Family Ties

I am not, nor have I ever been a parent. Nonetheless, I give fantastic parenting advice- maybe it’s down to the wisdom I’ve gleaned from watching all that TV?

As a result, it felt perfectly normal for me to be watching Joined-up Families and Bridging the Gap, two of the Leeds Animation Group short films about parenting and relationships, especially as I’d recently watched Out to the Family– which also deals with issues between parents and children.

Joined-up Families and Bridging the Gap are both designed to be watched by parents and guardians. And while they both emphasise the importance of open communication, and certainly treat the adults’ perspective as valid, the primary focus seems to be on drawing out the children’s feelings and motivations.

As such, the choice to have Michael Rosen narrate both seems wise, as he’s a children’s writer and former Children’s Laureate.

I enjoyed the tone of both, while remaining sensitive they manage to inject a lot of humour. The graphics were as snappy and fresh as the dialogue, and the scrapbook-y style emphasised the theme of change over time.

Joined-up Families

The film starts with the simple fact that all families change over time. People age, and people die. There will be new relatives- younger siblings and cousins, as well as new generations. All families, even nuclear ones with 2.4 children, are complicated.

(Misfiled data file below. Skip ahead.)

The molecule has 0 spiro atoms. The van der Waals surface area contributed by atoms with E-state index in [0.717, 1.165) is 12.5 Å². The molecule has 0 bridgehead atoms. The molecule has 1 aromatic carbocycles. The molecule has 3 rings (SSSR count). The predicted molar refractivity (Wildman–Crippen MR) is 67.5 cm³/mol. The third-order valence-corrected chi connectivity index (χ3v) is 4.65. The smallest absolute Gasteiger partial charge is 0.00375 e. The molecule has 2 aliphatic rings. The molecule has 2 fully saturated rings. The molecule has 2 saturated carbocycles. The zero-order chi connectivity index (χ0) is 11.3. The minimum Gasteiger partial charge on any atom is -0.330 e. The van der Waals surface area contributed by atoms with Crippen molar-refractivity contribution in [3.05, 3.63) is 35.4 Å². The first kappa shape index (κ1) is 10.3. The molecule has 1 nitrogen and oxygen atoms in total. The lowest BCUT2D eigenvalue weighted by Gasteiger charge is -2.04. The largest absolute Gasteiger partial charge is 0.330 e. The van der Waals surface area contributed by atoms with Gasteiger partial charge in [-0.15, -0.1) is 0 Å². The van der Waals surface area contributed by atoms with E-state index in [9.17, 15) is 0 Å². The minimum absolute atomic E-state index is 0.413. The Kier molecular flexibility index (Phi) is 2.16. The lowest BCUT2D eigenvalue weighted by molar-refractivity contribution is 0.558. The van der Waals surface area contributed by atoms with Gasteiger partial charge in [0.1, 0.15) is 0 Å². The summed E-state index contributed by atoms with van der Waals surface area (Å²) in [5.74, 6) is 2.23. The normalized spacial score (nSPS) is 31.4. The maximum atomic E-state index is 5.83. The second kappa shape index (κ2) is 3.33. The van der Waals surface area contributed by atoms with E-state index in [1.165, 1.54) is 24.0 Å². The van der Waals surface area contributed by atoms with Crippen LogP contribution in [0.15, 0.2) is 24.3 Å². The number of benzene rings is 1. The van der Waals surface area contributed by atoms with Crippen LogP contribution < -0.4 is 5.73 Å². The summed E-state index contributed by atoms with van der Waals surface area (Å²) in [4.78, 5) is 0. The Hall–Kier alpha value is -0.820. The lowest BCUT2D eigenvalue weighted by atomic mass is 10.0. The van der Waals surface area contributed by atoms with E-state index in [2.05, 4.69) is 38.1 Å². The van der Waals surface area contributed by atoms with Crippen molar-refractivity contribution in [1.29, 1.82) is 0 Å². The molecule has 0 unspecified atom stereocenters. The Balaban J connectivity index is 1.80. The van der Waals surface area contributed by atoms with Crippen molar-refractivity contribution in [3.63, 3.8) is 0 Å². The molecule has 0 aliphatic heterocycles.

The accompanying booklet points out that step-families are not a particularly modern phenomena. In the past it was more difficult to obtain a divorce and life expectancy was lower, so many were brought about by the death of a partner instead. But there’s definitely a framework for thinking about these potentially complicated familial relationships.

The booklet also makes the point that the members don’t have to live together all the time to be part of a step-family. They don’t even have to consider themselves part of it- but ex-partners, aunts and uncles, grandparents and -possibly- third cousins twice removed- are going to be affected by changes to the family.

There’s no way that a parent having a new partner won’t affect their family, and a child’s point of view about this, whatever it is, is legitimate and important. Joined-up Families explores the way that various family members might react to issues surrounding becoming, and being part of, a joined-up family.

Adults are of course entitled to their opinions. They might be ecstatic at meeting someone new, or feeling trepidation about how to involve them in their children’s life. Or they might be hurt and upset to see a former partner moving on and, apparently, replacing them. They might want to act out- have tantrums and/or down wine- but when there are actual children involved they don’t really have that option.